Each of the twenty pieces in the cycle has a title and separate commentary, which helps the listener understand the music and get to the core of its mystical and religious essence.
The main theme of the cycle is Christ’s birth. The composer unfolds the story in the form of twenty meditative movements. Here the cast is made up of the characters who were present at the birth of Christ (God in Three Persons – I, V and X; the Virgin Mary – IV and XI; guardian angels – XIV; shepherds, the Three Wise Men and prophets – XVI), nonmaterial concepts (height – VIII, time – IX and silence – XVII), as well as symbols that depict the beginning and end of Christ’s earthly life (the star – II and the Cross – VII). The remaining six pieces depict: God the Creator – VI, Man – III, the Word XII, Christmas – XIII, the kiss of the infant Jesus – XV and God who anoints mankind – XVIII. The immense coda that concludes the cycle (the twentieth movement) is an image of human love and thankfulness for the gift of nobility of knowledge, redemption and salvation.
Vingt regards sur l’enfant-Jésus is an immense work, but one that is based on a strict organisational structure and inner logic. In this cycle the composer succeeded in combining wisdom and technical brilliance with a vivid sense of the beautiful that is so often forgotten in the 21st century.
Johann Sebastian Bach’s Goldberg Variations consist of an aria and thirty variations and are to be found in the fourth volume of the so-called Klavierübungen (“Piano Exercises”). The story of the creation of the series is rather unusual. It was named in honour of Goldberg, a harpsichordist who worked for Count Kaiserling, Bach’s patron; the Count was the Russian Ambassador to the Court in Dresden. It was he who succeeded in ensuring Bach received the title of Composer to the Court. Count Kaiserling suffered from insomnia and so he requested that Bach compose some pieces for piano that were different in character and Goldberg, performing them on the harpsichord, entertained the Count at night when the latter was unable to sleep. Bach carried out the request and composed a series of variations that were subsequently named after their first performer.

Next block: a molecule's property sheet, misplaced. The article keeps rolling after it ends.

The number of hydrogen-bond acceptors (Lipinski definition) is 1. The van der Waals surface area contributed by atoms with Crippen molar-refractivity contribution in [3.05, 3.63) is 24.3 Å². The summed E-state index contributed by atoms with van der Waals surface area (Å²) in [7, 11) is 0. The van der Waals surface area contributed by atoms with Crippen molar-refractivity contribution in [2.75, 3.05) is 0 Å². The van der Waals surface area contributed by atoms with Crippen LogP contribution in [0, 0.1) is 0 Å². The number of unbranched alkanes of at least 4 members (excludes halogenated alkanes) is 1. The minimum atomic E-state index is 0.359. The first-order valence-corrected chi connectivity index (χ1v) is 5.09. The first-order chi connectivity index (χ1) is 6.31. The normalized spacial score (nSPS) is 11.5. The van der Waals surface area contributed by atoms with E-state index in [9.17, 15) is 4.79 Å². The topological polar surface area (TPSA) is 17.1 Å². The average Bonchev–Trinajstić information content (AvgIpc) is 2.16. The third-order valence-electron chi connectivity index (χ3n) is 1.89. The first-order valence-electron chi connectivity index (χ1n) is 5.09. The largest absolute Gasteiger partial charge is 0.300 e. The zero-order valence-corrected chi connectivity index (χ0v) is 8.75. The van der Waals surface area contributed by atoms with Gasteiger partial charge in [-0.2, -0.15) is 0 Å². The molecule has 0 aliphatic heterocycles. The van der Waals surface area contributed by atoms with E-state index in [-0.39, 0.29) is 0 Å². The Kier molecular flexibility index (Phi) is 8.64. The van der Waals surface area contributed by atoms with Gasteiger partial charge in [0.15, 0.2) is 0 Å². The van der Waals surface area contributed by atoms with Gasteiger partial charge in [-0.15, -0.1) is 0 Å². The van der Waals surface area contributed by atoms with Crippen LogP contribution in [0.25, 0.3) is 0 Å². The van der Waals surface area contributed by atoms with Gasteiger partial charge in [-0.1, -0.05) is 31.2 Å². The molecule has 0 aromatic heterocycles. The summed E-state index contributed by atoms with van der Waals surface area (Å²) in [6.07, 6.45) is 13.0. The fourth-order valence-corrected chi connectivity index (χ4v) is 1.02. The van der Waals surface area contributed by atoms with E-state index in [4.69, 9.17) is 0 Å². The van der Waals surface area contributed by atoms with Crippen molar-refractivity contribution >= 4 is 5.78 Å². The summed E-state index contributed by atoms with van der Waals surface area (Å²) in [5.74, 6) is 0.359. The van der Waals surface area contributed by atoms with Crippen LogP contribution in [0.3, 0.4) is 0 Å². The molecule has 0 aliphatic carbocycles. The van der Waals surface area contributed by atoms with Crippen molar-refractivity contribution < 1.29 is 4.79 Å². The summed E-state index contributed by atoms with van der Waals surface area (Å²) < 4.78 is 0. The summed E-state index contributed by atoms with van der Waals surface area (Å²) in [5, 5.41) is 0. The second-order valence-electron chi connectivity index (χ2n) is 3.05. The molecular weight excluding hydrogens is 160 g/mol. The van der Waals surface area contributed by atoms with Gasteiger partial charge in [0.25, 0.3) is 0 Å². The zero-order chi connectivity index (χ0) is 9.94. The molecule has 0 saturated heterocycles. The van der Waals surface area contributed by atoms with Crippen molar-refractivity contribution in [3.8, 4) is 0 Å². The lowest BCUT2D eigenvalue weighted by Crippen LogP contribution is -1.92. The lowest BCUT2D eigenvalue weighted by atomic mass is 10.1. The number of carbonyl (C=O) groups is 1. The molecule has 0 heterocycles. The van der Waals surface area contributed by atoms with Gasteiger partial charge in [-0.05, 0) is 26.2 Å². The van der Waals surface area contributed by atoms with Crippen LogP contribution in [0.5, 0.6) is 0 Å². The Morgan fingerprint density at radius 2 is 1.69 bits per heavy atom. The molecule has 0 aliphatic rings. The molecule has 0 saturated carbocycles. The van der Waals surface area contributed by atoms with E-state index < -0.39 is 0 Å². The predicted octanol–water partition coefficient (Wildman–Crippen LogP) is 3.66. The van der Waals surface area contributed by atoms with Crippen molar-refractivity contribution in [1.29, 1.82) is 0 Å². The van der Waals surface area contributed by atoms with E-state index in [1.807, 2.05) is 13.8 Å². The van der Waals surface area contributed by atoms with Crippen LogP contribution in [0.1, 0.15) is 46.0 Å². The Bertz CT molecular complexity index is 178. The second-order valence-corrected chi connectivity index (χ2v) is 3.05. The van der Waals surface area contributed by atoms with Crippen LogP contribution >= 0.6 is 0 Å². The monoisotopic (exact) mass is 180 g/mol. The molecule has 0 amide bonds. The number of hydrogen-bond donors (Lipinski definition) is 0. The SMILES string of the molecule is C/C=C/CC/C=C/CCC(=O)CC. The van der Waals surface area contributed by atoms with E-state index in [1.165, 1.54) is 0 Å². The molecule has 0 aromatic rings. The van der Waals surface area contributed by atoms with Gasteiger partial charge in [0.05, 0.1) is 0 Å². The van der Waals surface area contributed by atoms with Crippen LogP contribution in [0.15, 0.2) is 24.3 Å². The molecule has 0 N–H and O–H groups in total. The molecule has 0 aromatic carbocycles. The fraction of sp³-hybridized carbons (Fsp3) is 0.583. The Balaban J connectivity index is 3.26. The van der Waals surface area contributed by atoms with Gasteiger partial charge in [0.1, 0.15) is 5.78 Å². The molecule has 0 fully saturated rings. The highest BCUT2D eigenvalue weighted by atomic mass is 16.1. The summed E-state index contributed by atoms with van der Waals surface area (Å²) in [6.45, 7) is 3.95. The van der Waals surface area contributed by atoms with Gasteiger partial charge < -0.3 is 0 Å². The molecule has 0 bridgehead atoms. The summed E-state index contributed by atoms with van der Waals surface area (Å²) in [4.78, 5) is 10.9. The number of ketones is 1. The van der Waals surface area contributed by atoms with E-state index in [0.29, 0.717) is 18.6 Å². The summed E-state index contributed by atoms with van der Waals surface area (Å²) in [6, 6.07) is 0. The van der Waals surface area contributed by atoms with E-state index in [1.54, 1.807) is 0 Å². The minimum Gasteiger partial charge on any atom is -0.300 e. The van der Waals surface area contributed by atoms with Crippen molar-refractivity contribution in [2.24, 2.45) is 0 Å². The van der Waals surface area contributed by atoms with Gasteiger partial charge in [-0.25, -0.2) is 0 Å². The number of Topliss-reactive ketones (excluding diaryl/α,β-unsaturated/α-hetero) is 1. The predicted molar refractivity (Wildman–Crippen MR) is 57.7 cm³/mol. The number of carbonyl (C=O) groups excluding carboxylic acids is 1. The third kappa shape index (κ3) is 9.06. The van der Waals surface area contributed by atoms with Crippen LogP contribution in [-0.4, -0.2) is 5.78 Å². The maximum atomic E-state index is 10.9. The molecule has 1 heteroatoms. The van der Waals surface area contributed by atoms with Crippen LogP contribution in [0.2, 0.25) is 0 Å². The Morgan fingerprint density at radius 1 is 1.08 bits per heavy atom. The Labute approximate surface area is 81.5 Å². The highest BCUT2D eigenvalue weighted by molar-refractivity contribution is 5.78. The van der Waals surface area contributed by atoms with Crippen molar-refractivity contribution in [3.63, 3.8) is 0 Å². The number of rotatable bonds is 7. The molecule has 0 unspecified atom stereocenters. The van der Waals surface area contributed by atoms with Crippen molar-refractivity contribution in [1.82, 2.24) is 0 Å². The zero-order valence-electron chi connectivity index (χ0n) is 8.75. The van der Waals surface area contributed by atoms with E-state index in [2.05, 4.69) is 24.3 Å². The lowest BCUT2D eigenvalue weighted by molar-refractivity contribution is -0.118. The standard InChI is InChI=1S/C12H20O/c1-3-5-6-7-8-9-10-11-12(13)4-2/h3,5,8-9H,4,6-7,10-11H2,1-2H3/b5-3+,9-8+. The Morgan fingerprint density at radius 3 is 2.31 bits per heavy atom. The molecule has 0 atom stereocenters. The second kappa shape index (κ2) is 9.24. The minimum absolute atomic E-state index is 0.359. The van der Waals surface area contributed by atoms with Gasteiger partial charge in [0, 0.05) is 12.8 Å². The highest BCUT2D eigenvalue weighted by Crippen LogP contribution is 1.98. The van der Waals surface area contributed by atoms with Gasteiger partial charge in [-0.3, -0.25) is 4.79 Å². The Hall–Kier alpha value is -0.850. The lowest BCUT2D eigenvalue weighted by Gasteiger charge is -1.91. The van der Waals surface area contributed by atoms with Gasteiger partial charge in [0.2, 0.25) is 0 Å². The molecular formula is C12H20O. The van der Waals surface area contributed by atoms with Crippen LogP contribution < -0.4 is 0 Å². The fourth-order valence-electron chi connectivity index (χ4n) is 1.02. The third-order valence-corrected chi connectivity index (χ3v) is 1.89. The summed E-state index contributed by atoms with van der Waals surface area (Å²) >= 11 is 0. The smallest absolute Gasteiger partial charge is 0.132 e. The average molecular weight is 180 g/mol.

The theme of the Goldberg Variations is taken from Anna Magdalena Bach’s Keyboard Notebook. This is a sarabande to the motif Bist du bei mir (“If you are with me”). At the time, the piece had already been in existence for ten years before Bach decided to take it as the basis for his new cycle of variations.
Of all the composer’s works not one comes close to the modern piano style. This is particularly noticeable in the penultimate and preceding variations that an unbiased listener, even by just looking at the notes, would surmise that it was one of Beethoven’s late pieces for piano. In the manuscript of the cycle there is a remark by the composer stating that it is intended to be performed on the harpsichord with two manuals. The Goldberg Variations contain tremendous difficulties in terms of the ideas and technique and including this work in their programmes in its entirety is something that very few pianists are willing to take on.